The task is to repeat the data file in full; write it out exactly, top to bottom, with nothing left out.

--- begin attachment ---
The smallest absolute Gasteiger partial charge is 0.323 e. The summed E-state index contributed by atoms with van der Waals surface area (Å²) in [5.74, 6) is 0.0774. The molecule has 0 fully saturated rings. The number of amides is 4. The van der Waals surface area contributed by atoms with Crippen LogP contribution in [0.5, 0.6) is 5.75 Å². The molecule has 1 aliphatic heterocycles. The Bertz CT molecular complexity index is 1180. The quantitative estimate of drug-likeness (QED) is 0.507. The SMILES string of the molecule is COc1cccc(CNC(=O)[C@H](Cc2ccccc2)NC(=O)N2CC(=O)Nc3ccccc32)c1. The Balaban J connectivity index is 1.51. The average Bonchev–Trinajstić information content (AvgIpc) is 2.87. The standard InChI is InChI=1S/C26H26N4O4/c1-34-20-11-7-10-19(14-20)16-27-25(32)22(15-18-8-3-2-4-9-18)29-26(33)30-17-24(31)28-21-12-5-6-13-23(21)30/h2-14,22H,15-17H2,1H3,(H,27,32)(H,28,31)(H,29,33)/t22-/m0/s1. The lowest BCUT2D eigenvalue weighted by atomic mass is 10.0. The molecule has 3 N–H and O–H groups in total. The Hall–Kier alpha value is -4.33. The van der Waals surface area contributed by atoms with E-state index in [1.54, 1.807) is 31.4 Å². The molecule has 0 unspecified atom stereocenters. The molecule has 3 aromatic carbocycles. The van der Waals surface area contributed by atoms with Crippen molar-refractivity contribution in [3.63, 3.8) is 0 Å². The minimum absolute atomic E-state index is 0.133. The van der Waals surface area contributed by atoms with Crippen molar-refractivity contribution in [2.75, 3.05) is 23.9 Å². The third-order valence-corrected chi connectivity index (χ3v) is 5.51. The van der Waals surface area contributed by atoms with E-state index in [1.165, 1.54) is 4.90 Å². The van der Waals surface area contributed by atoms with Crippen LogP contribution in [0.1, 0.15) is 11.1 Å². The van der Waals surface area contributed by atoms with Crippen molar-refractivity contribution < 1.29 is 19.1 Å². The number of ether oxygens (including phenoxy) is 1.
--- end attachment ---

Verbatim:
The smallest absolute Gasteiger partial charge is 0.323 e. The summed E-state index contributed by atoms with van der Waals surface area (Å²) in [5.74, 6) is 0.0774. The molecule has 0 fully saturated rings. The number of amides is 4. The van der Waals surface area contributed by atoms with Crippen LogP contribution in [0.5, 0.6) is 5.75 Å². The molecule has 1 aliphatic heterocycles. The Bertz CT molecular complexity index is 1180. The quantitative estimate of drug-likeness (QED) is 0.507. The SMILES string of the molecule is COc1cccc(CNC(=O)[C@H](Cc2ccccc2)NC(=O)N2CC(=O)Nc3ccccc32)c1. The Balaban J connectivity index is 1.51. The average Bonchev–Trinajstić information content (AvgIpc) is 2.87. The standard InChI is InChI=1S/C26H26N4O4/c1-34-20-11-7-10-19(14-20)16-27-25(32)22(15-18-8-3-2-4-9-18)29-26(33)30-17-24(31)28-21-12-5-6-13-23(21)30/h2-14,22H,15-17H2,1H3,(H,27,32)(H,28,31)(H,29,33)/t22-/m0/s1. The lowest BCUT2D eigenvalue weighted by atomic mass is 10.0. The molecule has 3 N–H and O–H groups in total. The Hall–Kier alpha value is -4.33. The van der Waals surface area contributed by atoms with E-state index in [1.54, 1.807) is 31.4 Å². The molecule has 0 unspecified atom stereocenters. The molecule has 3 aromatic carbocycles. The van der Waals surface area contributed by atoms with Crippen molar-refractivity contribution in [3.63, 3.8) is 0 Å². The minimum absolute atomic E-state index is 0.133. The van der Waals surface area contributed by atoms with Crippen molar-refractivity contribution in [2.75, 3.05) is 23.9 Å². The third-order valence-corrected chi connectivity index (χ3v) is 5.51. The van der Waals surface area contributed by atoms with E-state index in [1.165, 1.54) is 4.90 Å². The van der Waals surface area contributed by atoms with Crippen LogP contribution in [0.1, 0.15) is 11.1 Å². The van der Waals surface area contributed by atoms with Crippen molar-refractivity contribution < 1.29 is 19.1 Å². The number of ether oxygens (including phenoxy) is 1.